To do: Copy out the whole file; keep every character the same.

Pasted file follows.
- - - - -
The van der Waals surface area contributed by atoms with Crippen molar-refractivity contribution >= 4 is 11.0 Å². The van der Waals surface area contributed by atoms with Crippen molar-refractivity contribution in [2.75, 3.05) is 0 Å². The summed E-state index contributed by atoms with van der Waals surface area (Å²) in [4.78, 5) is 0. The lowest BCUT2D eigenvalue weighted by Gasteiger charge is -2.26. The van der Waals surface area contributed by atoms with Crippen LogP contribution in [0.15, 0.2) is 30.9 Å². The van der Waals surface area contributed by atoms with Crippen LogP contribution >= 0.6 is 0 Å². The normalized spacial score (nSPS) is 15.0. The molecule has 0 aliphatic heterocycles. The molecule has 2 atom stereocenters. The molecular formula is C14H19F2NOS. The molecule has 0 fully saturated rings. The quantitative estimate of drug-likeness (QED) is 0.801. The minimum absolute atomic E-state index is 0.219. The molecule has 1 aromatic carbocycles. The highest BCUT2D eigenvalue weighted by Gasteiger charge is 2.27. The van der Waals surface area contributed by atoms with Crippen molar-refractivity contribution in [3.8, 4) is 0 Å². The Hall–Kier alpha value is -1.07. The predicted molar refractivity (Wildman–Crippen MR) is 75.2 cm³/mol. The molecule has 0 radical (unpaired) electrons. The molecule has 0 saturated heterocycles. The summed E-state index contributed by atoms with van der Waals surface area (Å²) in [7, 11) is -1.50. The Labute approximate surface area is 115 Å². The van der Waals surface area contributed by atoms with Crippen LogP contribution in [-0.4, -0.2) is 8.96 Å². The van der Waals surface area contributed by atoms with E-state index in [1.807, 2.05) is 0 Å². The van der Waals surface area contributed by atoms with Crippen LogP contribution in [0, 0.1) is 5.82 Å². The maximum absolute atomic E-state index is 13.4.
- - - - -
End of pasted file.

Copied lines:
The van der Waals surface area contributed by atoms with Crippen molar-refractivity contribution >= 4 is 11.0 Å². The van der Waals surface area contributed by atoms with Crippen molar-refractivity contribution in [2.75, 3.05) is 0 Å². The summed E-state index contributed by atoms with van der Waals surface area (Å²) in [4.78, 5) is 0. The lowest BCUT2D eigenvalue weighted by Gasteiger charge is -2.26. The van der Waals surface area contributed by atoms with Crippen LogP contribution in [0.15, 0.2) is 30.9 Å². The van der Waals surface area contributed by atoms with Crippen LogP contribution >= 0.6 is 0 Å². The normalized spacial score (nSPS) is 15.0. The molecule has 0 aliphatic heterocycles. The molecule has 2 atom stereocenters. The molecular formula is C14H19F2NOS. The molecule has 0 fully saturated rings. The quantitative estimate of drug-likeness (QED) is 0.801. The minimum absolute atomic E-state index is 0.219. The molecule has 1 aromatic carbocycles. The highest BCUT2D eigenvalue weighted by Gasteiger charge is 2.27. The van der Waals surface area contributed by atoms with Crippen molar-refractivity contribution in [3.8, 4) is 0 Å². The Hall–Kier alpha value is -1.07. The predicted molar refractivity (Wildman–Crippen MR) is 75.2 cm³/mol. The molecule has 0 radical (unpaired) electrons. The molecule has 0 saturated heterocycles. The summed E-state index contributed by atoms with van der Waals surface area (Å²) in [7, 11) is -1.50. The Labute approximate surface area is 115 Å². The van der Waals surface area contributed by atoms with Crippen LogP contribution in [-0.4, -0.2) is 8.96 Å². The van der Waals surface area contributed by atoms with E-state index in [1.807, 2.05) is 0 Å². The van der Waals surface area contributed by atoms with Crippen LogP contribution in [0, 0.1) is 5.82 Å². The maximum absolute atomic E-state index is 13.4.